Best photo specs for quality hdv

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    • #49624
      noosacastaway
      Participant

      Hi all,

      I am using Sony Vegas Pro 10 to edit a video (16.9 PAL HD 1280 x 720) and have been asked by the client what specs are required for the best still reproduction. (They want to supply some logo’s and stills)

      I am thinking 1.5 Megapixels minimum, DPI 72, Bit rate 24. JPEG format as a suitable example.

      Am I on the right track? Relatively new to this but have done some homework through Google and forums here.

      Thanks in advance for any help.

      Lindsay.

    • #203045
      doublehamm
      Participant

      the DPI won’t mean anything for video, that is mainly for print. Best thing to do is make sure the the image is higher resolution than your output video and you should be good to go!

    • #203046
      noosacastaway
      Participant

      Thanks for the reply. I am am a bit confused by it though. Would you be able to tell me a little more about why DPI is irrelevant please? I am also a bit unsure about bit ratel

      Thanks,

      Lindsay.

    • #203047
      JackWolcott
      Participant

      The “conventional wisdom” seems to be that the resolution of the image should be about 1.5 times the resolution at which you are working. This allows you enough image quality to zoom in on the still picture without image breakup. If you think you’re going to need to zoom in more than 50% perhaps you’ll need a somewhat higher image resolution.

      If you don’t think you’re going to be zooming in much, you probably don’t need still images whose resolution is greater than the resolution you have on your timeline.

      If the still image resolution is too high, you’ll find that Vegas, like any other NLE, will bog down in performance. You’ll possibly get artifacts and “shimmer” as well.

      Jack

    • #203048
      Ian
      Participant

      The advice that Jack has given you is spot on but I thought I would answer your question as to why DPI is irrelevant.

      DPI (dots per inch) fix the physical size of an image when it is printed. For instance if an image has a horizontal resolution of 1200 pixels, if it is printed at 600dpi the resultant image will be 2 inches wide. If printed at 300dpi it will be 4 inches wide 150dpi 8 inches and so on.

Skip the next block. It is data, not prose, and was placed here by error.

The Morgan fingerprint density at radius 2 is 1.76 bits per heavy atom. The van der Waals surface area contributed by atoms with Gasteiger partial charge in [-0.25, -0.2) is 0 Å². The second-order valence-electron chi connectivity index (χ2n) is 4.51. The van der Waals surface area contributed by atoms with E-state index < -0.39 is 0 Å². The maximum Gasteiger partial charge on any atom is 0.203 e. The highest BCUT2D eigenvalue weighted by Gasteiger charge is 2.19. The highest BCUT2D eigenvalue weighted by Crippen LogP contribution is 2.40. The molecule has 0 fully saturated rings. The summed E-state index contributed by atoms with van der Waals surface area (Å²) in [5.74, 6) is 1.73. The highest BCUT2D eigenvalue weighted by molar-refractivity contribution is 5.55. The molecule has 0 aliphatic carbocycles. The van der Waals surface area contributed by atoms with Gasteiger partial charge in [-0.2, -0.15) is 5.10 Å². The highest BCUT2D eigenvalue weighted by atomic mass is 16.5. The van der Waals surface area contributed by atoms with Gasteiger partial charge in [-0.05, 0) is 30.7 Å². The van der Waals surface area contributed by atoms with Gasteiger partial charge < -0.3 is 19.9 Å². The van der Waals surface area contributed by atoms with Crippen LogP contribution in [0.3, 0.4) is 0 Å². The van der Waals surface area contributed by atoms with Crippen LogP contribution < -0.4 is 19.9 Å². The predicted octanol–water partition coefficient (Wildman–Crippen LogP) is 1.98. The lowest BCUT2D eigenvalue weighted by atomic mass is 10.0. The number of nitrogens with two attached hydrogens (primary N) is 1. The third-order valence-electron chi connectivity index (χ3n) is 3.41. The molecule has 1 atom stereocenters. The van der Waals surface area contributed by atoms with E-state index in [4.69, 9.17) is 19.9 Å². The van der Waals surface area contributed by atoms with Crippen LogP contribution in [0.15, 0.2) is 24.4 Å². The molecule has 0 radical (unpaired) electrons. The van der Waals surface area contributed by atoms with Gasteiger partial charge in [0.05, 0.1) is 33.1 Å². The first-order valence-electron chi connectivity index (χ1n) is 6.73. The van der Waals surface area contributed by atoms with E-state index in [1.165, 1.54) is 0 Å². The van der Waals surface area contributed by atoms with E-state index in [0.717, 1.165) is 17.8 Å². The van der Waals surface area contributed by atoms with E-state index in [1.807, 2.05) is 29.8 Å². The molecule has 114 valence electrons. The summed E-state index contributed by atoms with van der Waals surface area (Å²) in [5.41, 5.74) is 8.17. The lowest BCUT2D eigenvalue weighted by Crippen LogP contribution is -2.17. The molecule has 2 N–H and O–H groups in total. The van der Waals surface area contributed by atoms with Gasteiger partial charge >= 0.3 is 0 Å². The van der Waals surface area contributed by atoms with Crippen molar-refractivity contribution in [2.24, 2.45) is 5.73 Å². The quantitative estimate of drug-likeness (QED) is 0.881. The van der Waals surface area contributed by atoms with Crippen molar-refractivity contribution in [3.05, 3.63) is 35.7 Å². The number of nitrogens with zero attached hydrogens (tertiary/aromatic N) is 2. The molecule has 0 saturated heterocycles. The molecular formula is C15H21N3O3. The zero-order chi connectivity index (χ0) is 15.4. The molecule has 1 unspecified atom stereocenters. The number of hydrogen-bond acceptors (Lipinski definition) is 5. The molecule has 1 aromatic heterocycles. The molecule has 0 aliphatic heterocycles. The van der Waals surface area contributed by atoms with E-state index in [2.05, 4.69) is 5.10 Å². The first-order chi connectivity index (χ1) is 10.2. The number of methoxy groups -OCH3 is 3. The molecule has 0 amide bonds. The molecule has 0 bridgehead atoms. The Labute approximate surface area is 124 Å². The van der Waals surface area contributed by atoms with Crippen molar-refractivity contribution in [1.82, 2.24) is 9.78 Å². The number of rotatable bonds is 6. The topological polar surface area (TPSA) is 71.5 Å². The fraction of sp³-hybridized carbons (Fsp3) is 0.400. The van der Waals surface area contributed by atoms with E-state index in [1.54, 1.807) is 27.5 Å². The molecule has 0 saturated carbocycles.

When put on a web page, the resolution in pixels will determine the image width as a percentage of the width of the web page. (not to be confused with monitor width) Web page widths are usually around 1000 pixels. (the standard used to be 800 pixels) The native resolution of the majority of new widescreen monitors is 1360 pixels, but there are a variety of sizes in use. On a monitor DPI is of no relevance because monitors can often have the same resolution for a variety of screen sizes therefore the image size in inches is not fixed.

      When it comes to video editing (also in web sites which let you upload images) software gets into the act and allows, or creates image resizing. That is where Jack’s advice of at least 1.5 times the working resolution is important as the software can do a much better job of down scaling an image than up scaling.

      Cheers ian

    • #203049
      Yvon
      Participant

      Hi,

      Since your screen size is 1920 x 1080 that is the maximum picture or image size, since new OS like Windows 7 operate at 120 dpi I made all picture or resize picture to a maximum height 1080 at 120 dpi and 24 bits if you need transparency better to go with 32 bits giving more vivid colors ( you can obtain transparency with 24 bits) Picture format is PNG for transparency or JPG. Use only one software to play with picture keep your original untouched that means you load your original in Adobe or Roxio or a good paint program resize and save using anothername. Start with the original and work on and save dont use a saved format to work on and resave.

      Regards,

      YR

    • #203050
      noosacastaway
      Participant

      Thanks so much to all of you for your advice. I am presuming that the client is seeing fuzzy edges on some of the pics and logos because the stills I used were low pixel. (approx 615 x 642 for example) I thought these would be ok on a website because of the small window that the video would be viewed on. However it appears the client has now decided to show the vid on a large TV screen and this has ledto the need to get better pics and logo’s. Also am I rightto say that if I am editing footage at 1280 x 720 that thisthen creates an image ofa bit under 1 megapixel? Still absorbing other info but thanks again,

      Lindsay

    • #203051
      noosacastaway
      Participant

      By the way I have also noticed when viewing small parcels of rendered video that I have put together for testing with higher resoluion images that I see color changes and movement on the images that can’t be seen pre-render. Is this the ‘Shimmer’ that Jack was referring to?

      Lindsay

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